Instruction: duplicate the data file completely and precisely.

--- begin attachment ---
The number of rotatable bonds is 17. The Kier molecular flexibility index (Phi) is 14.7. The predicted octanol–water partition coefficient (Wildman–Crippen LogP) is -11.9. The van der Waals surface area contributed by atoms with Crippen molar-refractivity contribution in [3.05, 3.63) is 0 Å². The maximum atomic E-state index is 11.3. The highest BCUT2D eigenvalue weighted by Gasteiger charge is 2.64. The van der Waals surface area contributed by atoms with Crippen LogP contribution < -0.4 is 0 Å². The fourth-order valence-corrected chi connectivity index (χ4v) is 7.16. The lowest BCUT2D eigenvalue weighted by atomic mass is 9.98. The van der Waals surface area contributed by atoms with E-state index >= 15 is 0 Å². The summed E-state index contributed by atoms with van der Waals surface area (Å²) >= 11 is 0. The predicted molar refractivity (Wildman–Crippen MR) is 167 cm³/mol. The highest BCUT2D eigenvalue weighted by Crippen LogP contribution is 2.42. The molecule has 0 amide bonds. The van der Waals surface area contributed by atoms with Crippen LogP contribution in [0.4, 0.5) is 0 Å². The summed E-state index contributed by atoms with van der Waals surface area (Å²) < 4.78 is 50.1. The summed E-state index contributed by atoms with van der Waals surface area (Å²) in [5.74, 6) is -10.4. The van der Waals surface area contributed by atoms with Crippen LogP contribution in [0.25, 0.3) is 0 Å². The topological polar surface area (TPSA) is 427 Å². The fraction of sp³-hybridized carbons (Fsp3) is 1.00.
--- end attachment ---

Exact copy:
The number of rotatable bonds is 17. The Kier molecular flexibility index (Phi) is 14.7. The predicted octanol–water partition coefficient (Wildman–Crippen LogP) is -11.9. The van der Waals surface area contributed by atoms with Crippen molar-refractivity contribution in [3.05, 3.63) is 0 Å². The maximum atomic E-state index is 11.3. The highest BCUT2D eigenvalue weighted by Gasteiger charge is 2.64. The van der Waals surface area contributed by atoms with Crippen LogP contribution < -0.4 is 0 Å². The fourth-order valence-corrected chi connectivity index (χ4v) is 7.16. The lowest BCUT2D eigenvalue weighted by atomic mass is 9.98. The van der Waals surface area contributed by atoms with E-state index >= 15 is 0 Å². The summed E-state index contributed by atoms with van der Waals surface area (Å²) >= 11 is 0. The predicted molar refractivity (Wildman–Crippen MR) is 167 cm³/mol. The highest BCUT2D eigenvalue weighted by Crippen LogP contribution is 2.42. The molecule has 0 amide bonds. The van der Waals surface area contributed by atoms with Crippen LogP contribution in [0.4, 0.5) is 0 Å². The summed E-state index contributed by atoms with van der Waals surface area (Å²) < 4.78 is 50.1. The summed E-state index contributed by atoms with van der Waals surface area (Å²) in [5.74, 6) is -10.4. The van der Waals surface area contributed by atoms with Crippen LogP contribution in [0.25, 0.3) is 0 Å². The topological polar surface area (TPSA) is 427 Å². The fraction of sp³-hybridized carbons (Fsp3) is 1.00.